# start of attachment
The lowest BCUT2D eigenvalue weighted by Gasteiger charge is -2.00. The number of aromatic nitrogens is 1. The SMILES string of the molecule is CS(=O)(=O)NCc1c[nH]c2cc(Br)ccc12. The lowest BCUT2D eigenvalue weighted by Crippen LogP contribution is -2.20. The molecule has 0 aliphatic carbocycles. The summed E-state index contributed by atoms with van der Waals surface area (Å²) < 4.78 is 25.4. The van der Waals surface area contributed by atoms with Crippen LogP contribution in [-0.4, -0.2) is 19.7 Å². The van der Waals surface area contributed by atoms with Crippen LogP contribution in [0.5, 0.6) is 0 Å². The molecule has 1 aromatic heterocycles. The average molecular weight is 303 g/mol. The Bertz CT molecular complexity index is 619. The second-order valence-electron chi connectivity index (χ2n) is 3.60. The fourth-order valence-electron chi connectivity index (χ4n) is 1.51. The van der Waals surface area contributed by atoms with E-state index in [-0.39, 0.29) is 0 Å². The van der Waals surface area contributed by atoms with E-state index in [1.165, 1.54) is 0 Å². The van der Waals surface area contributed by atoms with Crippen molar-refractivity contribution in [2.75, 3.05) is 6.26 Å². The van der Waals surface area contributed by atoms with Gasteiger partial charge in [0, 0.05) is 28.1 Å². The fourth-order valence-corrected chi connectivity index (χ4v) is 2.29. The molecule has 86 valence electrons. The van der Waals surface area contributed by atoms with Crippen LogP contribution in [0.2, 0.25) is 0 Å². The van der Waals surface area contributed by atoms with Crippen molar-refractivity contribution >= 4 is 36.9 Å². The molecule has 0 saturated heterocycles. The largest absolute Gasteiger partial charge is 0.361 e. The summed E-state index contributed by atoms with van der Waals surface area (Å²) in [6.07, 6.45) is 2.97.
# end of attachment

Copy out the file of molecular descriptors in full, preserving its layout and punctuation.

The lowest BCUT2D eigenvalue weighted by Gasteiger charge is -2.00. The number of aromatic nitrogens is 1. The SMILES string of the molecule is CS(=O)(=O)NCc1c[nH]c2cc(Br)ccc12. The lowest BCUT2D eigenvalue weighted by Crippen LogP contribution is -2.20. The molecule has 0 aliphatic carbocycles. The summed E-state index contributed by atoms with van der Waals surface area (Å²) < 4.78 is 25.4. The van der Waals surface area contributed by atoms with Crippen LogP contribution in [-0.4, -0.2) is 19.7 Å². The van der Waals surface area contributed by atoms with Crippen LogP contribution in [0.5, 0.6) is 0 Å². The molecule has 1 aromatic heterocycles. The average molecular weight is 303 g/mol. The Bertz CT molecular complexity index is 619. The second-order valence-electron chi connectivity index (χ2n) is 3.60. The fourth-order valence-electron chi connectivity index (χ4n) is 1.51. The van der Waals surface area contributed by atoms with E-state index in [-0.39, 0.29) is 0 Å². The van der Waals surface area contributed by atoms with E-state index in [1.165, 1.54) is 0 Å². The van der Waals surface area contributed by atoms with Crippen molar-refractivity contribution in [2.75, 3.05) is 6.26 Å². The van der Waals surface area contributed by atoms with Gasteiger partial charge in [0, 0.05) is 28.1 Å². The fourth-order valence-corrected chi connectivity index (χ4v) is 2.29. The molecule has 86 valence electrons. The van der Waals surface area contributed by atoms with Crippen LogP contribution in [0.2, 0.25) is 0 Å². The van der Waals surface area contributed by atoms with Crippen molar-refractivity contribution >= 4 is 36.9 Å². The molecule has 0 saturated heterocycles. The largest absolute Gasteiger partial charge is 0.361 e. The summed E-state index contributed by atoms with van der Waals surface area (Å²) in [6.07, 6.45) is 2.97.